Telecoms operators have a huge advantage, but they are notoriously averse to experimentation and slow to react (as is the banking and credit card sector). There are individual examples of telcos that have done remarkably well: the domestic performance of Japan’s NTT DoCoMo or the international performance of its rival Softbank are two good examples. But the telcos often seem to squander chances outside of their core business and have not been able to leap into other areas in the ways that Google has (a web portal company became the largest ad platform and largest mapping company) or Apple (a PC maker became the biggest music store, then became second biggest smartphone maker). The beauty of mobile (and digital, which today is nearly synonymous with mobile because few of its large digital industry players can remain relevant without a big mobile play) is that it changes so fast: the market leaders of the recent past can rapidly become mere footnotes notes in history. Just look at Motorola, and consider Nokia’s struggles as it attempts to recuperate from past blunders.
VA: What do you think is the most telling/disruptive graphic of the year and why?
TA: Graphic of the year award, eh? I do fall in love with numbers easily and have favorite statistics that change almost weekly. And while they often are presented in graphics, I do not necessarily even notice the graphical illustration; I notice the number instead. So let me respond in a roundabout way: it’s not my favorite graphic per se, but my current favorite statistic is the 76 number that came out in July of 2016. Dscout measured the number of separate daily touch-screen sessions on the average smartphone. It’s 76 per day. To note, we perform actions on a phone that do not involve the touch screen, like plugging a phone into a power outlet, or glancing at the screen to check the time, or to see who is calling. And during a given session, we may touch the screen multiple times. But the average consumer has 76 separate touch-screen related activities per day. This is my current favorite statistic.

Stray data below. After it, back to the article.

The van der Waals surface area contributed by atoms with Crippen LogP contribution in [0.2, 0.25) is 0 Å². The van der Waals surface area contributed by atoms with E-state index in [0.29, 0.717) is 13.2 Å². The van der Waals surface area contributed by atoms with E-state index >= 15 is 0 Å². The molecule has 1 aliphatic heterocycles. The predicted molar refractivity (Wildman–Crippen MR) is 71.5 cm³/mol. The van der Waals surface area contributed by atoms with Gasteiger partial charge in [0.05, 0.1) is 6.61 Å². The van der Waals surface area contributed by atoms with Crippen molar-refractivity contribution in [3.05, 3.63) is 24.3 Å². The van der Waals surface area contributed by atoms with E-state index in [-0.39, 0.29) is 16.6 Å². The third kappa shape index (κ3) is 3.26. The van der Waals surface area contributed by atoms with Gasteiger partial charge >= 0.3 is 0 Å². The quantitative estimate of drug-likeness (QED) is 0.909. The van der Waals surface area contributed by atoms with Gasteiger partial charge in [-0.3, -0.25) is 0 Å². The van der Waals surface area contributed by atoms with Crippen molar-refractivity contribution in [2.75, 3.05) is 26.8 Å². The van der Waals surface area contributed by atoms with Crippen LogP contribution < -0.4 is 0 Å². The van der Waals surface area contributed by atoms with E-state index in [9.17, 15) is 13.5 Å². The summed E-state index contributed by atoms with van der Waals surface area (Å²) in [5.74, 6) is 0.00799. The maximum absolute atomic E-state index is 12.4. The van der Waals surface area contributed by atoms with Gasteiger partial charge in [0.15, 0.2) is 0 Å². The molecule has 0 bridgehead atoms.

In my seminars, I make a point of explaining that DScout’s 76 sessions figure is consistent with Apple’s statistic that the average iPhone is unlocked 80 times per day; and both are consistent with the earlier statistic that we look at our smartphones 221 times per day. For many activities, we look at our phone a couple of times per session; while on a phone call, we look at the phone when we dial, then we bring the phone to our ear to talk; then we look at the phone a second time to disconnect from the call. Some activities obviously take more than one glance, so 76 touch-screen sessions per day, or 80 screen unlocks per day are both consistent with the average person looking at the smartphone 221 times per day.